Please Note: This Article is 9 years old. This increases the likelihood that some or all of it's content is now outdated.

Squatting in the UK has a long and interesting history which saw a boom in the number of squatters in the late 1960’s with the development of the Family Squatting Movement which sought to help homeless families take control of empty houses. The 1970’s also saw a new wave of anarchist squatters who claimed to be occupying empty properties with the intention of revolution! Whilst squatting is still viewed by some as a social movement, the number of squatters at present in the UK is far lower than it has been in recent decades. The most recent government estimate of the number of squatters in the UK was in 2012 and puts the figure at around 20,000, although squatters groups say the real total is much higher.

What is squatting defined as?

The idea of having squatters in your property can be a real nightmare for homeowners and landlords. At present squatting is defined as when a person or persons knowingly enters a residential property without the owner’s permission and lives there or intends to live there as a trespasser. However this definition does not encompass a tenant who enters the property with permission of the landlord and falls behind with rental payments or continues to live there after the tenancy period has come to an end.

What action can be taken against squatters?

Until recent months squatting was treated as a civil matter in England and Wales and homeowners or landlords seeking to evict squatters were required to go through civil courts. Squatters were also protected by a law introduced in 1977 which made it illegal to threaten or use violence to gain entrance to a property when someone is present and opposes the entry. This law is now more commonly referred to with the term “squatter’s rights”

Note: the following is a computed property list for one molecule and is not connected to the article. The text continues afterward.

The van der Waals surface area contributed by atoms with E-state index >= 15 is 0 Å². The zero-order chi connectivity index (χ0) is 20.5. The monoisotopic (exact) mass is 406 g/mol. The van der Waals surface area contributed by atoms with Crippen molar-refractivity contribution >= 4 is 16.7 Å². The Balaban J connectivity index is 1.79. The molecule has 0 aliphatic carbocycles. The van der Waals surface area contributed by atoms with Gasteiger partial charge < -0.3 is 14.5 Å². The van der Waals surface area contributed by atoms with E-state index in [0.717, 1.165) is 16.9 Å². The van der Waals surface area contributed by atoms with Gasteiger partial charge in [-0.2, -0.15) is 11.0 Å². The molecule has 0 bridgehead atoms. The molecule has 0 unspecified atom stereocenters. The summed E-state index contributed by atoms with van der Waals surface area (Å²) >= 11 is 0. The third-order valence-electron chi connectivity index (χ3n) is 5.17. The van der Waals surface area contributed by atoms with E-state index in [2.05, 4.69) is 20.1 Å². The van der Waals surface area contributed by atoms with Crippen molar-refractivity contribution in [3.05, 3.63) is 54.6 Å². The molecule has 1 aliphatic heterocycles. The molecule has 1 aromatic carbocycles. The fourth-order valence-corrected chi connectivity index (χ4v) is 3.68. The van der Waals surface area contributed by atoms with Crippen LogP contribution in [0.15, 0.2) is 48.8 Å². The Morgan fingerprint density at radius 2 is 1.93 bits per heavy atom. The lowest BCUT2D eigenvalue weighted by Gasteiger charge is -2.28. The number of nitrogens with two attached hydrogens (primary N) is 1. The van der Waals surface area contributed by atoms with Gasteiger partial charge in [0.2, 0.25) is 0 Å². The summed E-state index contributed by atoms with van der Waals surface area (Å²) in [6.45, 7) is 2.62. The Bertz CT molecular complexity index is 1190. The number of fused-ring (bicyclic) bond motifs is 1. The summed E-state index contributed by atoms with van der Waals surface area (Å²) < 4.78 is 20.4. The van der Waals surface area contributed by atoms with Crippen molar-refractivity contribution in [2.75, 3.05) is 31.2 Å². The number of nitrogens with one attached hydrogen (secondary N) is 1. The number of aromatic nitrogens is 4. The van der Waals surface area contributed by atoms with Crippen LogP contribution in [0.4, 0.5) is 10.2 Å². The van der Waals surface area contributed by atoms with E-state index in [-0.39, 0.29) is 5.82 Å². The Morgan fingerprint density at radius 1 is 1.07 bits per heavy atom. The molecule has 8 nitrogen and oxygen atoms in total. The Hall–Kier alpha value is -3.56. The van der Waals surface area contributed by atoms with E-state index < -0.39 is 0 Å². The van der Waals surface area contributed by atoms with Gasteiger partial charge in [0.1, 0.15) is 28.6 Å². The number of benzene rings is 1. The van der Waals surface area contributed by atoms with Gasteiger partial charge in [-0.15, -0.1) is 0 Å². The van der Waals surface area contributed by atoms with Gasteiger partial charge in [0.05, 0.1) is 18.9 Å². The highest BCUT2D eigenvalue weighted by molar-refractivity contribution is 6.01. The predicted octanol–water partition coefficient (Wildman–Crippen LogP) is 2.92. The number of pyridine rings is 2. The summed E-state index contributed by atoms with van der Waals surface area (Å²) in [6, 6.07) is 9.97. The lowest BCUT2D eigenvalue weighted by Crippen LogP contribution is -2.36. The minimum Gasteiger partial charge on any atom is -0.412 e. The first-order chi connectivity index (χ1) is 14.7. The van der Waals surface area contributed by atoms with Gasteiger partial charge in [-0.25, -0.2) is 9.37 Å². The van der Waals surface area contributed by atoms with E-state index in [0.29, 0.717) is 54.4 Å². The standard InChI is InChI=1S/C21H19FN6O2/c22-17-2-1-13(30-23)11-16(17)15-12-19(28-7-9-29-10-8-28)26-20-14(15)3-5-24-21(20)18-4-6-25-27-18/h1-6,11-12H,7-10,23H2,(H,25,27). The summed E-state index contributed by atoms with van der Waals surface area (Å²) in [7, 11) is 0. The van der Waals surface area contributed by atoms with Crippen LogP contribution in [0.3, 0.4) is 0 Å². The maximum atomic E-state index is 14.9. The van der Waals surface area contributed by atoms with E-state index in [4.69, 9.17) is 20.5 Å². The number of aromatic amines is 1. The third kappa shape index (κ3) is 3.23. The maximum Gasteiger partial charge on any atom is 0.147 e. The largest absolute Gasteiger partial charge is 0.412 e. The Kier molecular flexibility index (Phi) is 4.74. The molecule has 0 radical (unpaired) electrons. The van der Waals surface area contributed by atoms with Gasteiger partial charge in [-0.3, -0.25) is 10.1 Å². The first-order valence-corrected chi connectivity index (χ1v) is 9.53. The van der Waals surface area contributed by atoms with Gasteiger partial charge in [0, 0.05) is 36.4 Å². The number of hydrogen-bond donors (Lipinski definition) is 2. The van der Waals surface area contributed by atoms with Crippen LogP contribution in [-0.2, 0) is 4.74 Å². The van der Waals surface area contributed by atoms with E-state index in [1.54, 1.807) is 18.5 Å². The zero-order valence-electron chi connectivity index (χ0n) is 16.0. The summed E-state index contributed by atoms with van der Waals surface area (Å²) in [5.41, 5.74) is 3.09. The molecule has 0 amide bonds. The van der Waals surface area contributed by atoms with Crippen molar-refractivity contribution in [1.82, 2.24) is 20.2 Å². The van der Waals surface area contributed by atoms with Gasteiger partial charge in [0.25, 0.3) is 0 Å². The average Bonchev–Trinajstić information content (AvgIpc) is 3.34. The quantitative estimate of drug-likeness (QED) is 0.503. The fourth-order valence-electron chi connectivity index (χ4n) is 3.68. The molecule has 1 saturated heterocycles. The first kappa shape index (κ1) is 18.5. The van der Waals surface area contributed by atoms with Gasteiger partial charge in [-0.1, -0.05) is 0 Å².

However new legislation on squatting was introduced taking effect from 1st September 2012. This has allowed homeowners and residential landlords more rights by making squatting a criminal offence in both England and Wales. Anyone who finds someone squatting in their property can contact the police who now have the power to raid a building on suspicion of it being occupied by squatters and remove them. Anyone found to be guilty of squatting may face six months in prison and a fine of £5,000.

What precautions can be taken against squatters?

There are a number of sensible precautions that property owners can take if their residential property is likely to be unoccupied for a significant period of time. The most important precaution to take is to have the property securely locked when unoccupied – this includes ensuring that all doors, windows and gates to the property are securely fastened.

If possible it is also recommended to give the property the appearance of occupation. This can be done by hanging curtains in the windows, leaving lights on timers to go on and off at certain times and by arranging for any neighbours to visit the property occasionally. It would also be sensible to make regular visits to the premises yourself to ensure that all security is maintained and to enable you to make contact with the police quickly if squatters have occupied the property.

Squatting in commercial premises

The new legislation which has been brought in to criminalise squatting in residential property does not apply to commercial property. This has meant that owners of commercial property have seen a significant increase in the number of squatters living in commercial premises as they seek to exploit the loophole left open in the legislation which means they may only be evicted, not criminally charged, for living in a property which has been designated as commercial. At present that landlords of commercial buildings are still required to go through the civil courts to evict squatters from their property.

Whilst squatters can still be a real problem for property owners the new changes to legislation offer more rights to owners of residential property. Whilst squatters in commercial property cannot have criminal charges brought against them, the situation is being monitored and may also be included as a criminal offence in the not too distant future.

Written by Sarah Male , Urban Sales and Lettings

Please Note: This Article is 9 years old. This increases the likelihood that some or all of it's content is now outdated.


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